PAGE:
Teaching A Course in Miracles will be Oprah’s longtime friend and special XM Satellite Radio reporter Marianne Williamson—who also happens to be one of today’s premier New Age leaders. She and Conversations with God author Neale Donald Walsch co-founded the American Renaissance Alliance in 1997, that later became the Global Renaissance Alliance of New Age leaders, that changed its name again in 2005 to the Peace Alliance. This Peace Alliance seeks to usher in an era of global peace founded on the principles of a New Age/New Spirituality that they are now referring to as a “civil rights movement for the soul.”7 They all agree that the principles of this New Age/New Spirituality are clearly articulated in A Course in Miracles—which is fast becoming the New Age Bible. So what is A Course in Miracles and what does it teach?

A Course in Miracles is allegedly “new revelation” from “Jesus” to help humanity work through these troubled times. This “Jesus”—who bears no doctrinal resemblance to the Bible’s Jesus Christ—began delivering his channeled teachings in 1965 to a Columbia University Professor of Medical Psychology by the name of Helen Schucman. One day Schucman heard an “inner voice” stating, “This is a course in miracles. Please take notes.”8 For seven years she diligently took spiritual dictation from this inner voice that described himself as “Jesus.” A Course in Miracles was quietly published in 1975 by the Foundation for Inner Peace. For many years “the Course” was an underground cult classic for New Age seekers who studied “the Course” individually, with friends, or in small study groups.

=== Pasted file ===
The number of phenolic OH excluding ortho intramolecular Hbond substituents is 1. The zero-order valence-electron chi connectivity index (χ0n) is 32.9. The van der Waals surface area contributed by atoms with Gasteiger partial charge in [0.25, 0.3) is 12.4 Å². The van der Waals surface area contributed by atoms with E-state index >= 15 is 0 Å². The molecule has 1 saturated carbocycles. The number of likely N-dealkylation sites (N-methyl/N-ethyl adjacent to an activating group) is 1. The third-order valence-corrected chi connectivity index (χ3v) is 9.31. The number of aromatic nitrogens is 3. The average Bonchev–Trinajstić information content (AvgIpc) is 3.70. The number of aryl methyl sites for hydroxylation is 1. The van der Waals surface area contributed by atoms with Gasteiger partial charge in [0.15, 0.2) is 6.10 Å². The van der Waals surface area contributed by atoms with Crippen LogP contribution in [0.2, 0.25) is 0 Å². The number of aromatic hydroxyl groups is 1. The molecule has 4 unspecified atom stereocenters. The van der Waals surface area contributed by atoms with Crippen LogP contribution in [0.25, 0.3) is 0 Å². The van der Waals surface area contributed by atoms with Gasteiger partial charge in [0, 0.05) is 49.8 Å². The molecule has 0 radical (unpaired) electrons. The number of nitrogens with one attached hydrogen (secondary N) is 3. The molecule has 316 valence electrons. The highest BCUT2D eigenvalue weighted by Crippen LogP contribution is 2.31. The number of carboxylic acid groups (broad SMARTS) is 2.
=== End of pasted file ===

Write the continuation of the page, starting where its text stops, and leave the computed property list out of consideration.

As a former New Age follower and devoted student of A Course in Miracles, I eventually discovered that the Course in Miracles was—in reality—the truth of the Bible turned upside down. Not having a true understanding of the Bible at the time of my involvement, I was led to believe that A Course in Miracles was “a gift form God” to help everyone understand the “real” meaning of the Bible and to help bring peace to the world. Little did I know that the New Age “Christ” and the New Age teachings of A Course in Miracles were everything the real Jesus Christ warned us to watch out for. In Matthew 24 Jesus warned about false teachers, false teachings and the false “Christs” who would pretend to be Him.

When I left the New Age “Christ” to follow the Bible’s Jesus Christ, I had come to understand that the “Jesus” of A Course in Miracles was a false “Christ,” and that his Course in Miracles was dangerously deceptive. Here are some quotes from the “Jesus” of A Course in Miracles:

* “There is no sin. . . “9
* A “slain Christ has no meaning.”10
* “The journey to the cross should be the last ‘useless journey.’”11
* “Do not make the pathetic error of ‘clinging to the old rugged cross.’”12
* “The Name of Jesus Christ as such is but a symbol. . . . It is a symbol that is safely used as a replacement for the many names of all the gods to which you pray.”13
* “God is in everything I see.”14
* “The recognition of God is the recognition of yourself.”15
* “The oneness of the Creator and the creation is your wholeness, your sanity and your limitless power.”16